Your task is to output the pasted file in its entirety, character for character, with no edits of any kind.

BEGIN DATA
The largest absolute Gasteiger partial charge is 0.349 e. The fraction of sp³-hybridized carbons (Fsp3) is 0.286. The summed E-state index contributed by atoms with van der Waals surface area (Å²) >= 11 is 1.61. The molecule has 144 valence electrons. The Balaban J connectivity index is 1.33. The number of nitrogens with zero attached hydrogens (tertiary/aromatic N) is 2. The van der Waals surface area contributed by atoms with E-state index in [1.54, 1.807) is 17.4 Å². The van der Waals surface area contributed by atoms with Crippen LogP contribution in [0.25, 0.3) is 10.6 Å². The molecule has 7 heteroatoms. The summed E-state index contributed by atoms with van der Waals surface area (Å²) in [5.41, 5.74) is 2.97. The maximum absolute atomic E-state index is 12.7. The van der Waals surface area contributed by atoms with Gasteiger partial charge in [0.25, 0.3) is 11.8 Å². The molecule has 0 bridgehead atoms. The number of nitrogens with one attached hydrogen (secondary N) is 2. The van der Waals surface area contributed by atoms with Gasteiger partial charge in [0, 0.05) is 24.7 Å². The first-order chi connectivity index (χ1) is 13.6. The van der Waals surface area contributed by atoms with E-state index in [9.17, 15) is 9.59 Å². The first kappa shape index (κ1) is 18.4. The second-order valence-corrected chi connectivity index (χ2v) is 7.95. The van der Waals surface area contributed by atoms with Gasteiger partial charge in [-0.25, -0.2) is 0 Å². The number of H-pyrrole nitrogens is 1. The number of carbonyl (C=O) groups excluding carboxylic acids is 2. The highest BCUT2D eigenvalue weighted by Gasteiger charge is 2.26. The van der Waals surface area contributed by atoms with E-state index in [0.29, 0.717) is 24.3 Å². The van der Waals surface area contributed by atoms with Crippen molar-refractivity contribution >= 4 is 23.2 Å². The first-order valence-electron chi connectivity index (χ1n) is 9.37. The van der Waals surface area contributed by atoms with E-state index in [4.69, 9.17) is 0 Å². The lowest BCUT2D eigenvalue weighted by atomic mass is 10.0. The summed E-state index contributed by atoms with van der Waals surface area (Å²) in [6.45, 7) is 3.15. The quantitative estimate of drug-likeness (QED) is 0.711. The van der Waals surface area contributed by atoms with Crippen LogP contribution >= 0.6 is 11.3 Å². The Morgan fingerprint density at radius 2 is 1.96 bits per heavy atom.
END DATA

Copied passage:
The largest absolute Gasteiger partial charge is 0.349 e. The fraction of sp³-hybridized carbons (Fsp3) is 0.286. The summed E-state index contributed by atoms with van der Waals surface area (Å²) >= 11 is 1.61. The molecule has 144 valence electrons. The Balaban J connectivity index is 1.33. The number of nitrogens with zero attached hydrogens (tertiary/aromatic N) is 2. The van der Waals surface area contributed by atoms with E-state index in [1.54, 1.807) is 17.4 Å². The van der Waals surface area contributed by atoms with Crippen LogP contribution in [0.25, 0.3) is 10.6 Å². The molecule has 7 heteroatoms. The summed E-state index contributed by atoms with van der Waals surface area (Å²) in [5.41, 5.74) is 2.97. The maximum absolute atomic E-state index is 12.7. The van der Waals surface area contributed by atoms with Gasteiger partial charge in [0.25, 0.3) is 11.8 Å². The molecule has 0 bridgehead atoms. The number of nitrogens with one attached hydrogen (secondary N) is 2. The van der Waals surface area contributed by atoms with Gasteiger partial charge in [0, 0.05) is 24.7 Å². The first-order chi connectivity index (χ1) is 13.6. The van der Waals surface area contributed by atoms with E-state index in [9.17, 15) is 9.59 Å². The first kappa shape index (κ1) is 18.4. The second-order valence-corrected chi connectivity index (χ2v) is 7.95. The van der Waals surface area contributed by atoms with Gasteiger partial charge in [-0.25, -0.2) is 0 Å². The number of H-pyrrole nitrogens is 1. The number of carbonyl (C=O) groups excluding carboxylic acids is 2. The highest BCUT2D eigenvalue weighted by Gasteiger charge is 2.26. The van der Waals surface area contributed by atoms with E-state index in [0.29, 0.717) is 24.3 Å². The van der Waals surface area contributed by atoms with Crippen molar-refractivity contribution >= 4 is 23.2 Å². The first-order valence-electron chi connectivity index (χ1n) is 9.37. The van der Waals surface area contributed by atoms with E-state index in [4.69, 9.17) is 0 Å². The lowest BCUT2D eigenvalue weighted by atomic mass is 10.0. The summed E-state index contributed by atoms with van der Waals surface area (Å²) in [6.45, 7) is 3.15. The quantitative estimate of drug-likeness (QED) is 0.711. The van der Waals surface area contributed by atoms with Crippen LogP contribution >= 0.6 is 11.3 Å². The Morgan fingerprint density at radius 2 is 1.96 bits per heavy atom.